The very labelling of the SPD as a Volkspartei had consequently been questioned by February 2018, as it appeared to dip below the AfD in the polls. It is the dire necessity for a discernible identity for the SPD that causes the balance of Germany’s consensus-based politics to be jeopardised. Even if there are demonstrable SPD successes within this government’s Foreign, Finance and Labour ministries (to name but three of the six handed to it for this coalition), its activities should distinguish themselves markedly from those of the CDU/CSU to vindicate rhetorical discontinuity and di-

vergence in its third Grand Coalition. This would not only serve to reconfigure its political identity, but to fend off a populist narrative of establishment parties not acting in the public interest. With the AfD posing as official opposition in the Bundestag, the SPD already begins this legislative period at a tactical disadvantage. The AfD is now in a better position to gain legitimacy across the electorate as the largest party calling out the flaws in government with the third biggest time allocation given to speak in parliamentary sittings,


even able to set the tone of certain debates. The AfD is now the recipient of 16 million euros to finance its Bundestag affairs, and an as of yet unspecified amount (believed to be in the millions) to fund AfD-associated stipends. The AfD can now assume extra-parliamentary positions in the German Development Bank and the international radio station, Deutsche Welle. Let us hope, therefore, that the current winds of change lead to a marked divergence in the SPD’s course in government as to stem Germany’s haemorrhaging disenfranchisement with its Volksparteien.




The Story of Schröder Gerhard Schröder was always an ambitious man. He made no denial of his ambitious nature, describing himself as a “climber” working his way up from a difficult childhood as one of five children under a single mother to the highest office in the land. Schröder’s landmark victory to become chancellor in 1998 showed huge promise for a new, forwardthinking political and economic climate in Germany, yet the results never quite materialised. This article aims to firstly explain Schröder’s chancellorship to a generation who have known Angela Merkel for their political lives, and then to explore the significance of his legacy today. The 1998 election was an interesting crossroads in post-reunification German politics. The ‘safety first’ attitude espoused by Helmut Kohl was old-school CDU politics in the vein of Adenauer and the Wirtschaftswunder (Economic Miracle), yet Kohl’s popularity had fallen amongst the electorate. The traditional German Mittelstand (middle class) economy and policies of Kohl’s tenure had led to 8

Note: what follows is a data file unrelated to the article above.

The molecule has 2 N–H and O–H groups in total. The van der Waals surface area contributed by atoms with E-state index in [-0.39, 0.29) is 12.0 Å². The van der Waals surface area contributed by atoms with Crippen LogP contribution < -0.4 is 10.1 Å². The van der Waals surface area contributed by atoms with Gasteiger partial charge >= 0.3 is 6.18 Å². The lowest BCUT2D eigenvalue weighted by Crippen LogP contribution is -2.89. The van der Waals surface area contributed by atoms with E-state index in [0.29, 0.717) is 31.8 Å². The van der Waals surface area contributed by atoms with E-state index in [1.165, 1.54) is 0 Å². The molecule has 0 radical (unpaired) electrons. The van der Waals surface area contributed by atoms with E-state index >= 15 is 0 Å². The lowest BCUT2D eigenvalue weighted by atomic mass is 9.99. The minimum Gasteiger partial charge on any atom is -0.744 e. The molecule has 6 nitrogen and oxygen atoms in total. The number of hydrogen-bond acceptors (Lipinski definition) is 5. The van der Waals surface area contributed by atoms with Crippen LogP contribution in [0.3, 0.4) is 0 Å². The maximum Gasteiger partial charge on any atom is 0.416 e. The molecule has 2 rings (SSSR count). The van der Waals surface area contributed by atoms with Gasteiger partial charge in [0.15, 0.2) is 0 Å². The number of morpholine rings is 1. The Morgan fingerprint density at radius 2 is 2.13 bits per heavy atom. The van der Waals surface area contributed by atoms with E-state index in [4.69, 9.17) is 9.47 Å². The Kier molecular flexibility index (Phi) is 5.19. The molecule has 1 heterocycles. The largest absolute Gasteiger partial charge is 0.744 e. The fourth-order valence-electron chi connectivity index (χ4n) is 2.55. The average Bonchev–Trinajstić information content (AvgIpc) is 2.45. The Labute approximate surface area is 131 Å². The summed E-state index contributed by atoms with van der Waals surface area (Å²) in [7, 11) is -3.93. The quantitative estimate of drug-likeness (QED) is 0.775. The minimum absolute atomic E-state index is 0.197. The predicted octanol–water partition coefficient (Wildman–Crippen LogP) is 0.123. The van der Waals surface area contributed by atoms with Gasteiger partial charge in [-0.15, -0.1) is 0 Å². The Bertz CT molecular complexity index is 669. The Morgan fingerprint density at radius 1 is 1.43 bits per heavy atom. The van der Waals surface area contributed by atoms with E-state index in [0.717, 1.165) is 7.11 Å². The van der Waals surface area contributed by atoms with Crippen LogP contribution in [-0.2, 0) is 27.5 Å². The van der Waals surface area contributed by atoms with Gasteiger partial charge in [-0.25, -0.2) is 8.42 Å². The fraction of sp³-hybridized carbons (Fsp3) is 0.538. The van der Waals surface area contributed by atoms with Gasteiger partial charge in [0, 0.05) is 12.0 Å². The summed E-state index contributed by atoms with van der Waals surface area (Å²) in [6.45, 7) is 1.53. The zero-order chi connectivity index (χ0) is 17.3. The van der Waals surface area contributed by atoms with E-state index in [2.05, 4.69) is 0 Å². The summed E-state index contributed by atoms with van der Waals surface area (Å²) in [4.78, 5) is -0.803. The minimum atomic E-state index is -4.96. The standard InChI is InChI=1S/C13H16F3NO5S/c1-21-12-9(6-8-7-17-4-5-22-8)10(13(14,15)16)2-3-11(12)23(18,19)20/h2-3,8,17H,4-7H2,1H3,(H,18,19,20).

unemployment of 9.2%, according to the OECD, which disproportionally affected the population in former GDR states. In this climate, Schröder looked to be a dynamic, confident candidate who had just swept to victory in Niedersachsen with a complete majority, a rarity in Germany’s coalition-dominated governments. Indeed, Schröder needed to form a coalition with the Greens in order to form a government in the Bundestag, joining forces with the charismatic Joschka Fischer. Immediately upon starting his term, Schröder encountered problems. He and Tony Blair released a joint statement announcing their policies of expanding the remit of the Left to include business-friendly policies, with the main objective of working with large international firms in order to achieve macro-economic stability across Europe. This Neue Mitte (Third Way) would become one of the defining ideologies of Schröder’s chancellorship. However, Schröder never shared the support and confidence within his own party that Blair was able to rely upon. NO 2 / FRÜHLING 2018